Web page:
The Employment Relations Amendment Act 2018 introduced a number of employment law changes
that aim to improve fairness in the workplace and deliver decent work conditions and fair wages.
These changes reflect the Government’s 100 day commitments in workplace relations.
The Act restores protections for employees, especially vulnerable employees, and strengthens
the role of collective bargaining in the workplace. Many of the changes are familiar to businesses,
as they roll the law back to how it was as recently as 2015.
The Act passed into law on 11 December 2018. Most changes take effect at two stages: 12 December
2018, and on 6 May 2019.
Changes in effect now
Union representatives can now enter
workplaces without consent, provided the
employees are covered under, or bargaining towards,
a collective agreement. They can still only enter a
workplace for certain purposes, must be respectful
of normal operating hours, and follow health, safety
and security procedures. Union representatives still
need to seek consent before entering workplaces
where no collective agreement or bargaining exists,
and for workplaces that are also residences
(such as farmhouses). Union representatives can also
enter a workplace to assist a non-union employee
with matters relating to health and safety if that
employee has requested their assistance
Pay deductions can no longer be made
for partial strikes, such as wearing t-shirts instead
of uniforms as part of low-level industrial action.
Employers can respond to a partial strike action the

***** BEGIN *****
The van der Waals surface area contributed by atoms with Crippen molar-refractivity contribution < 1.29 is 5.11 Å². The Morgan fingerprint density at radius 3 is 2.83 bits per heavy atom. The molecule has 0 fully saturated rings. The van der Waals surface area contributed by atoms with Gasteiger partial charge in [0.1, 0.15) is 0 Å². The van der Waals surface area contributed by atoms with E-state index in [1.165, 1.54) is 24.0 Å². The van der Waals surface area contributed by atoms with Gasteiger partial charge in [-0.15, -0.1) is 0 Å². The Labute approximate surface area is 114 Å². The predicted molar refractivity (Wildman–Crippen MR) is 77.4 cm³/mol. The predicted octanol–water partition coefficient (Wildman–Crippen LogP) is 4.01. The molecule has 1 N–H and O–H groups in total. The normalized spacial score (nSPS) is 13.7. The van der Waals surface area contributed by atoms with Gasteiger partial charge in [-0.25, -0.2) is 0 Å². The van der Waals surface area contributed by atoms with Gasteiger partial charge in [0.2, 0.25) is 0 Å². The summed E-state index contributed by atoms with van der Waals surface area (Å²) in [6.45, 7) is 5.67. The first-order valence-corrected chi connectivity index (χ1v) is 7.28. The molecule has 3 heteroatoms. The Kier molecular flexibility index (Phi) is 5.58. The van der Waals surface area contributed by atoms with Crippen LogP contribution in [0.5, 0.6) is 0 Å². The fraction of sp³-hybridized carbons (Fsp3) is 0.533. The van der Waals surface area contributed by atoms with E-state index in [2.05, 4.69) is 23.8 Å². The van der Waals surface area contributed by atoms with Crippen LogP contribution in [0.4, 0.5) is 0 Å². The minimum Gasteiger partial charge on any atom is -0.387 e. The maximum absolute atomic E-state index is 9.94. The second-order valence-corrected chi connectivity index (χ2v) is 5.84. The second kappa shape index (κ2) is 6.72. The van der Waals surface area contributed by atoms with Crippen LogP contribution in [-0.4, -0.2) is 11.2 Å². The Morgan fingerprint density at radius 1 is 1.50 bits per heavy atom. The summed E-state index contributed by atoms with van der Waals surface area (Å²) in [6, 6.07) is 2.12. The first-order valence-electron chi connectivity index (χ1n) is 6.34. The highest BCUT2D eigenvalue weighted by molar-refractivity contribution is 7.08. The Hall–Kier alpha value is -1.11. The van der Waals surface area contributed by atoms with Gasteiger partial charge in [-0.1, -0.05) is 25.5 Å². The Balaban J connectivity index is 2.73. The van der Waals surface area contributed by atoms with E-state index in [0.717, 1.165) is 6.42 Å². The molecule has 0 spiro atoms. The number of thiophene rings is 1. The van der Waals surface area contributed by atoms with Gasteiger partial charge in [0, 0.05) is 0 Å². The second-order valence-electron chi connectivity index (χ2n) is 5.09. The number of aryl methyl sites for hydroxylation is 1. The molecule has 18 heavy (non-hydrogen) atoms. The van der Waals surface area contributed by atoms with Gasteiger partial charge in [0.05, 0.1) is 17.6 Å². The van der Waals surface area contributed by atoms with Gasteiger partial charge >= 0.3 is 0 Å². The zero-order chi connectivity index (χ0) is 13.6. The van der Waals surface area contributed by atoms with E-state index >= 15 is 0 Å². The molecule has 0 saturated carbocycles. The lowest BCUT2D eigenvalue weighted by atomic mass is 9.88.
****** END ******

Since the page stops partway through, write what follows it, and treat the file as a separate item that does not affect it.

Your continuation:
same way as any other strike, which could include
suspending employees without pay or a lockout.
Businesses must now enter into bargaining
for multi-employer collective agreements, if asked
to join by a union. (See changes coming into effect on
6 May 2019 below in relation to the duty to conclude).
Employees will have extended protections
against discrimination on the basis of their union
membership status, including either being a
union member or intending to be a union member.
From now, an employer’s behaviour can be seen
as discriminatory if it occurs within 18 months of
employees undertaking union activities. This is
an extension of 6 months. It does not apply
If requested by the employee,
reinstatement will be the first course of action
considered by the Employment Relations
Authority, for employees that have been found
to be unfairly dismissed. Reinstatement means
the employee gets their previous job back.
The Employment Relations Authority will still
assess whether reinstatement is practicable
and reasonable for both parties.
Earlier initiation timeframes have been
restored for unions in collective bargaining,
enabling a union to initiate bargaining 20 days
ahead of an employer.
New categories of employees may apply
to receive the protections afforded to ‘vulnerable
employees’ through an application process set out
in the Act.
Changes in effect on 6 May 2019
The right to prescribed rest and meal breaks
will be restored, the number and duration of which
depends on the hours worked. For example, an eighthour
work day must include two 10-minute rest breaks
and one 30-minute meal break, while a four-hour work
day must include one 10-minute rest break. Rest breaks
benefit workplaces by helping employees work safely
and productively. Employers must pay for minimum rest
breaks but don’t have to pay for minimum meal breaks.